Motorised individual transport strongly contributes to global CO2 emissions, due to its intensive usage of fossil fuels. Current political efforts addressing this issue (i.e. emission performance standards in the EU) are directed towards car manufacturers. Concretely, the whole car industry has to comply with an average of 120 grams of CO2 per kilometre between 2012 and 2015, with interim targets. The long-term target for 2020 is an average of 95 grams of CO2 per kilometre (by way of comparison, passenger cars currently emit 160 grams of CO2 per kilometre on average). Manufacturers who exceed the specified standard will have to pay fines. From an economic point of view this measure has to be regarded critically. But given the present EU regulation the question arises as to what the optimal strategy for car manufacturers is. Exceeding the emission standard generates costs (through the payment of fines) { but so does complying with the emission standard (through costly abatement measures). Depending on the amount consumers are willing to pay for a specific reduction in CO2 emissions it could well be optimal for manufacturers to exceed the mandatory standard. This paper focuses on the demand side. It examines whether CO2 emissions per kilometre is a relevant attribute in car choices. Based on a stated preference experiment among potential car buyers from Germany, different mixed logit specifications are estimated. In addition, distributions of willingness to pay measures for an abatement of CO2 emissions are obtained. The results suggest that the emissions performance of a car matters substantially, but its consideration varies heavily across the sampled population. In particular, some evidence on gender, age and education effects on climate concerns is provided. So, we find that women are willing to pay more for an abatement of CO2 than men, people under 45 years more than people 45 and older, and people who possess a higher education entrance qualification more than those who do not.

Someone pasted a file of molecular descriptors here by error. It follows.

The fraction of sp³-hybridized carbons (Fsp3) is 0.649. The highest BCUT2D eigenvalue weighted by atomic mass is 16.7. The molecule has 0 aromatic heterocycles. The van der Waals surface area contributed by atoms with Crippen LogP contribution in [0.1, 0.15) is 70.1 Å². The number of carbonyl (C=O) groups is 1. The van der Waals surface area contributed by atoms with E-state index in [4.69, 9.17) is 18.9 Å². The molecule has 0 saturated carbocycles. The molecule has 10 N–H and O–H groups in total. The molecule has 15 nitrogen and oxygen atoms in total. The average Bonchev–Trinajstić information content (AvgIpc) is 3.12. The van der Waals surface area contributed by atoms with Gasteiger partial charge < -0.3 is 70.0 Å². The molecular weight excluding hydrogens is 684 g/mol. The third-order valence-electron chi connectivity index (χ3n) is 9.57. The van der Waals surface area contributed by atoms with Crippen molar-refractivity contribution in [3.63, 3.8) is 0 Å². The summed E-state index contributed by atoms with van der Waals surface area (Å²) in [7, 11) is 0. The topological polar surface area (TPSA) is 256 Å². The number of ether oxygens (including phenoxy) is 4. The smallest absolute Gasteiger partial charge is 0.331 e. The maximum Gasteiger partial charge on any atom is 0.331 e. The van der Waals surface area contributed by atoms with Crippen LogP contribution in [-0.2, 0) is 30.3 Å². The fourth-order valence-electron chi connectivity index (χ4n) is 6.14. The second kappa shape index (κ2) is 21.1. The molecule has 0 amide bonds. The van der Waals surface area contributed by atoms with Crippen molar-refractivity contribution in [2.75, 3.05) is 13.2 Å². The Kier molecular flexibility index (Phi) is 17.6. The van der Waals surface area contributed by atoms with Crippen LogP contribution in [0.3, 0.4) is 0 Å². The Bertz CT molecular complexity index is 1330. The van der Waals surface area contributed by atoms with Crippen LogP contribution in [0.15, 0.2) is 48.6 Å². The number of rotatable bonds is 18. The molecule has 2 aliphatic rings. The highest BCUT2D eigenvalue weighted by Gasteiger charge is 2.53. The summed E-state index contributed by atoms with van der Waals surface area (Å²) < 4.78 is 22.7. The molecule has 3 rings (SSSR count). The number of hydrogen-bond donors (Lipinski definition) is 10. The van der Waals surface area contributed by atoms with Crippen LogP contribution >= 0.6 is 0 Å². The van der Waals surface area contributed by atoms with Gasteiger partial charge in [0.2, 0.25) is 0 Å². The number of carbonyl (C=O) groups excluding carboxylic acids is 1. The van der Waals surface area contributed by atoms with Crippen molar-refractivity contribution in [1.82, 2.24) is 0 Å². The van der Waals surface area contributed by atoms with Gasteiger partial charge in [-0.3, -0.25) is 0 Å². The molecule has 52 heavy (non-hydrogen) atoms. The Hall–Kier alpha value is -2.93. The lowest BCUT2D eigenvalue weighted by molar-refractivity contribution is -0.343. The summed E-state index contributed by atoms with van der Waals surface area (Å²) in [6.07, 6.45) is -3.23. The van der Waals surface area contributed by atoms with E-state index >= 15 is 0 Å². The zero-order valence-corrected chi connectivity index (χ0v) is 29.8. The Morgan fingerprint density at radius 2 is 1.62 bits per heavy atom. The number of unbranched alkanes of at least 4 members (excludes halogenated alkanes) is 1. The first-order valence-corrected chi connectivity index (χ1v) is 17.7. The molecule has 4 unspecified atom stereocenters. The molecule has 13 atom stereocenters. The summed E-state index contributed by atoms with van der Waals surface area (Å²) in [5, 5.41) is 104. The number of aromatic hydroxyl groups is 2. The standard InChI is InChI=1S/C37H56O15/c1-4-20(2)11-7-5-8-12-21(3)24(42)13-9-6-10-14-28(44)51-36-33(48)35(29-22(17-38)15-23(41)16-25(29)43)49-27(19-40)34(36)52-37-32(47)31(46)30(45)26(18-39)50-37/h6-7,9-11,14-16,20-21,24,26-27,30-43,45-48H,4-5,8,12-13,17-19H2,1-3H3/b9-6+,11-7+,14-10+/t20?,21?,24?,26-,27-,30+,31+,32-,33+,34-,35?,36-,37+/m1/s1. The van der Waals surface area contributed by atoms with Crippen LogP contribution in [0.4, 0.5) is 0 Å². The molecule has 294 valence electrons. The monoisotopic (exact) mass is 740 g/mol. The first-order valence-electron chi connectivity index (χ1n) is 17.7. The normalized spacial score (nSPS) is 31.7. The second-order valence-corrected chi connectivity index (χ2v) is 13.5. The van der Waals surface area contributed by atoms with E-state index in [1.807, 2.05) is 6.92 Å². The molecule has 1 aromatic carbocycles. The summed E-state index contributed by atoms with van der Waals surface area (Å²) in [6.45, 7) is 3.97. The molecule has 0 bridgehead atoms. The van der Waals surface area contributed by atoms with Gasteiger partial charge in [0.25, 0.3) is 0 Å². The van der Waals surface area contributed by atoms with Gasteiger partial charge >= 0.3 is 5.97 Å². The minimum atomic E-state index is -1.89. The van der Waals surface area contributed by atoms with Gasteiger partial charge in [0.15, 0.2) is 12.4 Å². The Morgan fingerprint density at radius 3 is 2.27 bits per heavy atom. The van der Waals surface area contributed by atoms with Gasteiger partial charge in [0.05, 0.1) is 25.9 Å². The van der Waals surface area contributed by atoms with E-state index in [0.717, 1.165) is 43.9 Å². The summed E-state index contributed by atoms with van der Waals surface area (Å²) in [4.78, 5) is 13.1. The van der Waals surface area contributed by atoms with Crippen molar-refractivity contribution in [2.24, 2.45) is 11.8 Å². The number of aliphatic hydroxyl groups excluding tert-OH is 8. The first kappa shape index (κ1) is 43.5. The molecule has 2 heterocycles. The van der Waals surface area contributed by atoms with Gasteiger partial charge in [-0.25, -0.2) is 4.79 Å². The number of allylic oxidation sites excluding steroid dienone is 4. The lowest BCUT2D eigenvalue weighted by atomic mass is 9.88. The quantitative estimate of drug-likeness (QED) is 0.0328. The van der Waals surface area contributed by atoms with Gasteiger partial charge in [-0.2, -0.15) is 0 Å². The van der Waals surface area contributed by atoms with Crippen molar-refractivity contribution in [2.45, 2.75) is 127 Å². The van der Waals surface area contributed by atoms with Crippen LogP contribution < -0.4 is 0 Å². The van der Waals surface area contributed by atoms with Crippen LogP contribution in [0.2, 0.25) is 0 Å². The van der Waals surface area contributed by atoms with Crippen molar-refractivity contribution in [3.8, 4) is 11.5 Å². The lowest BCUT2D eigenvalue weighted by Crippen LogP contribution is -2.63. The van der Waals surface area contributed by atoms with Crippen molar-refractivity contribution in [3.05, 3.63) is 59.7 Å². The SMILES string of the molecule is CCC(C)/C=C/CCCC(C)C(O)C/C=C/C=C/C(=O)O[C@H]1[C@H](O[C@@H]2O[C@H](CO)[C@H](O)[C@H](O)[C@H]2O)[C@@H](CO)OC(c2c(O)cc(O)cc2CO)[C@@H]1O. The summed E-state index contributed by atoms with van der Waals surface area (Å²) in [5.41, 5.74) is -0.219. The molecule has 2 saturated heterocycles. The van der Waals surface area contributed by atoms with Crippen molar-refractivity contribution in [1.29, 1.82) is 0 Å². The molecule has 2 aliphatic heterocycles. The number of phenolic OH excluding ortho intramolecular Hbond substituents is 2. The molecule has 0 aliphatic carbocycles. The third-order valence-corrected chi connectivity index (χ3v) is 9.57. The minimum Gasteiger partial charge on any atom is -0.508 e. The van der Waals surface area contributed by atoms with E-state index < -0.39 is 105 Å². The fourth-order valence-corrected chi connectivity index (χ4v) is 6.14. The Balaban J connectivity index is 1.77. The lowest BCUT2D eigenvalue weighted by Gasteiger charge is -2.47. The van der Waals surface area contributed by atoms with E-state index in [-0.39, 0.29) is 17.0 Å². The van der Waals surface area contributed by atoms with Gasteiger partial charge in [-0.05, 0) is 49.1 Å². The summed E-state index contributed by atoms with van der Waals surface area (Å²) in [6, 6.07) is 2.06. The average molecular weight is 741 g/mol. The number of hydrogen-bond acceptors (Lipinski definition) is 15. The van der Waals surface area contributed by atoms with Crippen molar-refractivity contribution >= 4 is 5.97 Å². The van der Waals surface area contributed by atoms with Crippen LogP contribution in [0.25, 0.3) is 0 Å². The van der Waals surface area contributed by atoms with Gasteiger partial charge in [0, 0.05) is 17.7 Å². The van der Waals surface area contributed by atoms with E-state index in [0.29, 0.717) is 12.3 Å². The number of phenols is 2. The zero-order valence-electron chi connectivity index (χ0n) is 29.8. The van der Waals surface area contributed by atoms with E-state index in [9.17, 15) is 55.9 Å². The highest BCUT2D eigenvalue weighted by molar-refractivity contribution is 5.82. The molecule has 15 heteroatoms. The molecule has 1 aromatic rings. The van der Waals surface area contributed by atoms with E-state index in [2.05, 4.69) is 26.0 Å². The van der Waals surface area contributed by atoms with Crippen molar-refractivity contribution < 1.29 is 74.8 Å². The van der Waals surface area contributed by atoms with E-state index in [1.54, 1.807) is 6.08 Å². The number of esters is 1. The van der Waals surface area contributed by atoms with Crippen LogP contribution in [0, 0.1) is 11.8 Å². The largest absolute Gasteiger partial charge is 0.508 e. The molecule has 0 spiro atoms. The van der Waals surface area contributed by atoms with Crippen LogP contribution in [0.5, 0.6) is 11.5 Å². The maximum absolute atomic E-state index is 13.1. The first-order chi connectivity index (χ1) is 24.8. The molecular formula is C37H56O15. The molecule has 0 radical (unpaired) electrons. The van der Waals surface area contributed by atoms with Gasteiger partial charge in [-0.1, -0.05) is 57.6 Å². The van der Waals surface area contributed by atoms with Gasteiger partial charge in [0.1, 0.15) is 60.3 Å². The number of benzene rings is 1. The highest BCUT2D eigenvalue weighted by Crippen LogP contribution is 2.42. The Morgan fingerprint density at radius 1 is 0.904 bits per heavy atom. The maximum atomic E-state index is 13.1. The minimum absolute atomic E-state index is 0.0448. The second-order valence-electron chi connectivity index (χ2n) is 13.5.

Keywords

CO2 emissions; Willingness to pay; Passenger cars; Stated pref- erences; Mixed logit.